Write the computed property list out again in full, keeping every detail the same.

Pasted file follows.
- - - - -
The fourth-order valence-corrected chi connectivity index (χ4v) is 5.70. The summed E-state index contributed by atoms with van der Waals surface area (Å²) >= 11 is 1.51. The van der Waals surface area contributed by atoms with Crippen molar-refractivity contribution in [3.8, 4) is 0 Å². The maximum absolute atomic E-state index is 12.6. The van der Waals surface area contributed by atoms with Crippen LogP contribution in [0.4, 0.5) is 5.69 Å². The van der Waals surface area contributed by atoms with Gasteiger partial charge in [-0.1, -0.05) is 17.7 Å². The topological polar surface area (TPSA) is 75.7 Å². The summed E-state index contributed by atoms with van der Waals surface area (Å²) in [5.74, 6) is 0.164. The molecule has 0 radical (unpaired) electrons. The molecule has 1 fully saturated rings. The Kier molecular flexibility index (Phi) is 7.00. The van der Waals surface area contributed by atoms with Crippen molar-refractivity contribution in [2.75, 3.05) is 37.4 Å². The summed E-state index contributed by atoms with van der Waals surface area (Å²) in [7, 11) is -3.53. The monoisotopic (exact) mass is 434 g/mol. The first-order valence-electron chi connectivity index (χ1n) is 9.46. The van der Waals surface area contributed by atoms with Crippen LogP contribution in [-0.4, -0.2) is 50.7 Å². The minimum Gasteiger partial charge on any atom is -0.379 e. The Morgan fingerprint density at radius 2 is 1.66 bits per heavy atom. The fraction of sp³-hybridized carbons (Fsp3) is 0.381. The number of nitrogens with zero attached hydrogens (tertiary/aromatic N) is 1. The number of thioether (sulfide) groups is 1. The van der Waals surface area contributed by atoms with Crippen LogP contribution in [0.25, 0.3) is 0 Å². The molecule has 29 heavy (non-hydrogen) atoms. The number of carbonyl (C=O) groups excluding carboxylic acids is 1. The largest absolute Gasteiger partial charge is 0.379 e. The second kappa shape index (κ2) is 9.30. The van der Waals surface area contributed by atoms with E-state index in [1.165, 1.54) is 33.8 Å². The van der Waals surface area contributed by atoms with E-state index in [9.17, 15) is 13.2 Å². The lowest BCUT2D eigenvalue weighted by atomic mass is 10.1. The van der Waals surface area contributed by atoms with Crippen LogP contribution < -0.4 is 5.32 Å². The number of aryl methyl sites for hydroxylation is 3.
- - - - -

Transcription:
The fourth-order valence-corrected chi connectivity index (χ4v) is 5.70. The summed E-state index contributed by atoms with van der Waals surface area (Å²) >= 11 is 1.51. The van der Waals surface area contributed by atoms with Crippen molar-refractivity contribution in [3.8, 4) is 0 Å². The maximum absolute atomic E-state index is 12.6. The van der Waals surface area contributed by atoms with Crippen LogP contribution in [0.4, 0.5) is 5.69 Å². The van der Waals surface area contributed by atoms with Gasteiger partial charge in [-0.1, -0.05) is 17.7 Å². The topological polar surface area (TPSA) is 75.7 Å². The summed E-state index contributed by atoms with van der Waals surface area (Å²) in [5.74, 6) is 0.164. The molecule has 0 radical (unpaired) electrons. The molecule has 1 fully saturated rings. The Kier molecular flexibility index (Phi) is 7.00. The van der Waals surface area contributed by atoms with Crippen molar-refractivity contribution in [2.75, 3.05) is 37.4 Å². The summed E-state index contributed by atoms with van der Waals surface area (Å²) in [7, 11) is -3.53. The monoisotopic (exact) mass is 434 g/mol. The first-order valence-electron chi connectivity index (χ1n) is 9.46. The van der Waals surface area contributed by atoms with Crippen LogP contribution in [-0.4, -0.2) is 50.7 Å². The minimum Gasteiger partial charge on any atom is -0.379 e. The Morgan fingerprint density at radius 2 is 1.66 bits per heavy atom. The fraction of sp³-hybridized carbons (Fsp3) is 0.381. The number of nitrogens with zero attached hydrogens (tertiary/aromatic N) is 1. The number of thioether (sulfide) groups is 1. The van der Waals surface area contributed by atoms with Crippen LogP contribution in [0.25, 0.3) is 0 Å². The molecule has 29 heavy (non-hydrogen) atoms. The number of carbonyl (C=O) groups excluding carboxylic acids is 1. The largest absolute Gasteiger partial charge is 0.379 e. The second kappa shape index (κ2) is 9.30. The van der Waals surface area contributed by atoms with E-state index in [1.165, 1.54) is 33.8 Å². The van der Waals surface area contributed by atoms with E-state index in [9.17, 15) is 13.2 Å². The lowest BCUT2D eigenvalue weighted by atomic mass is 10.1. The van der Waals surface area contributed by atoms with Crippen LogP contribution < -0.4 is 5.32 Å². The number of aryl methyl sites for hydroxylation is 3.